Mindfulness for LGBT People
By Payam Ghassemlou MFT, Ph.D.
Research has brought to our attention the impact of early life experiences on the development of the brain. What occurred in the past can condition our brain to have certain expectations about the future. This can raise concern for many gay people with a history of homophobic mistreatment such as being called derogatory names, being bullied, and becoming subject to physical violence. Gay here refers to our entire LGBT community.
Gay youngsters often spend many years of their childhood in a state of hyper-vigilance in order to be ready for possible homophobic attacks. Spending many years of not knowing what is around the corner can condition the brain to be in a constant state of over reactivity and might cause severe anxiety. It can also condition many gay people to relate to the future with a sense of threat instead of optimism.
As gay people, we need to have empathy toward our painful experiences and work on healing from our past homophobic mistreatment. In addition to psychotherapy, mindfulness practices can help us stop living life based on our past conditioning. For LGBT people who grew up mistreated and had to rely on hyper-vigilance as a survival skill, mindfulness can help them be in the moment without getting lost in catastrophic thinking. This also applies to anyone who is a survivor of any kind of past traumas and needs to shift to a more balanced state of the mind.
Regardless of our past experiences, mindfulness is useful for anyone who desires to be fully engaged with the present moment. In this brief article, I attempt to explore mindfulness and its benefits. My understanding of mindfulness is based on my training at the UCLA Mindfulness Awareness Research Center (http://marc.ucla.edu/), studying literature, and many years of my own mindfulness practices.
In the 1960s, Thich Nhat Hanh brought mindfulness to the attention of Westerners. Later in 1979, Dr. Jon Kabat-Zinn founded the Mindfulness-Based Stress Reduction program at the University of Massachusetts to treat the chronically ill. A variety of mindfulness practices exist today and much of it was inspired by teachings from the East.
For the most part, mindfulness involves bringing our complete attention to our present experience on a moment-to-moment basis with acceptance and compassion. In particular, we can observe our physical, emotional, and mental experiences with kindness. We pay attention to whatever is happening in the moment, and we can use our sensory awareness to stay fully present. For example, when we wash the dishes, we can see and feel the soapy water on our hands. Also, paying attention to the sensation of water on our body during a shower, and noticing the taste of our food when we eat are examples of being mindfully present.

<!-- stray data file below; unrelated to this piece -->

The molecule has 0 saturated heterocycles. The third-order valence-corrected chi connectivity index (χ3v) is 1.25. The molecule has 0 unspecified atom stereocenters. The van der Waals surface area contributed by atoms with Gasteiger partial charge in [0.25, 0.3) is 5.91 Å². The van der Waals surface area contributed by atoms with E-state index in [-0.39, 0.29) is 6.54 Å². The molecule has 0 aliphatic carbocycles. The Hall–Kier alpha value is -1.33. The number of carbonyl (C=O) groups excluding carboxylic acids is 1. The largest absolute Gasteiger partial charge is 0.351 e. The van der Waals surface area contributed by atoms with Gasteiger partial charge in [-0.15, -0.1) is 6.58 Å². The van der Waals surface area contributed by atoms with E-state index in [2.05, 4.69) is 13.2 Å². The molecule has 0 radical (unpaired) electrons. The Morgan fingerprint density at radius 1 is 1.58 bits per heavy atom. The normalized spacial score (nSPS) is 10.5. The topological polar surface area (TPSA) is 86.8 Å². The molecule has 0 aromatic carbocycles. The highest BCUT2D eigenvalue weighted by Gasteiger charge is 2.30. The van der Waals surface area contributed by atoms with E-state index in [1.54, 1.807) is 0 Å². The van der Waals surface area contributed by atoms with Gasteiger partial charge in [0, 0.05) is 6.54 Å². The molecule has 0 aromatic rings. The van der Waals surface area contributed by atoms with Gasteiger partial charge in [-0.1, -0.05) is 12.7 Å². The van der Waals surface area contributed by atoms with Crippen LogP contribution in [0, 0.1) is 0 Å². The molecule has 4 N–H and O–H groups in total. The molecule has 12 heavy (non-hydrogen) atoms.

When we practice mindfulness, we don’t get lost in either the memories of the past or the fantasies of the future. Attending to the sensations of the moment helps us not feel overwhelmed or get lost in catastrophic thinking. We can cope with overwhelming emotions by focusing on external sensations such as hearing the sound of our shoes making contact to the ground while we walk. This way, we ground ourselves in the reality of the moment which improves our capacity to tolerate difficult emotions.
Often our minds can wander away during the practice of paying attention to the present moment. We don’t need to judge ourselves when that happens. Instead, we can gently bring our awareness back to whatever we were focusing. We can also choose something new to notice in the present moment, such as a particular sound or sensation in the body. With practice, this non-judgmental awareness of the present moment can be a peaceful way of living.
Paying attention to our breathing is one more way to be with the present moment. Awareness of breathing is the most accessible path to the present moment. Over time, this practice can help us improve our ability to be in the moment. Each breath combined with acceptance of our moment-to-moment experience can allow us to experience serenity.
Mindfulness can help us regulate our attention and observe our mental activities with consciousness. We bring conscious awareness to our current thinking, feelings, and sensory experiences. For example, we can label our thoughts as we mindfully notice things like “planning” or “remembering.” We can also label whatever emotions we are experiencing in the moment by labeling them as “feeling anxious” or “feeling calm.” In addition, witnessing our bodily sensations such as numbness, pain or tingling with an attitude of curiosity instead of judgment can deepen our connection to our body.
Showing curiosity toward our surroundings is another path toward the present moment and can help us notice and engage with life in a new way. The greater awareness that we bring to our current life, the more we can be part of life.
Finally, the practice of mindfulness can be enriching for anyone, including LGBT people, in order to live a more present-centered life. This state of active, open attention to our present moment can help us awaken to our life experiences instead of letting life pass us by. Mindfulness can help us avoid living a life based on multi-tasking and maintain our connection with the present moment. To learn more about mindfulness, you can read Fully Present, The Science, Art, and Practice of Mindfulness by Susan L. Smalley Ph.D. and Diana Winston.
© Payam Ghassemlou MFT Ph.D. is a licensed Marriage and Family Therapist (Psychotherapist) in private practice in West Hollywood, California. www.DrPayam.Com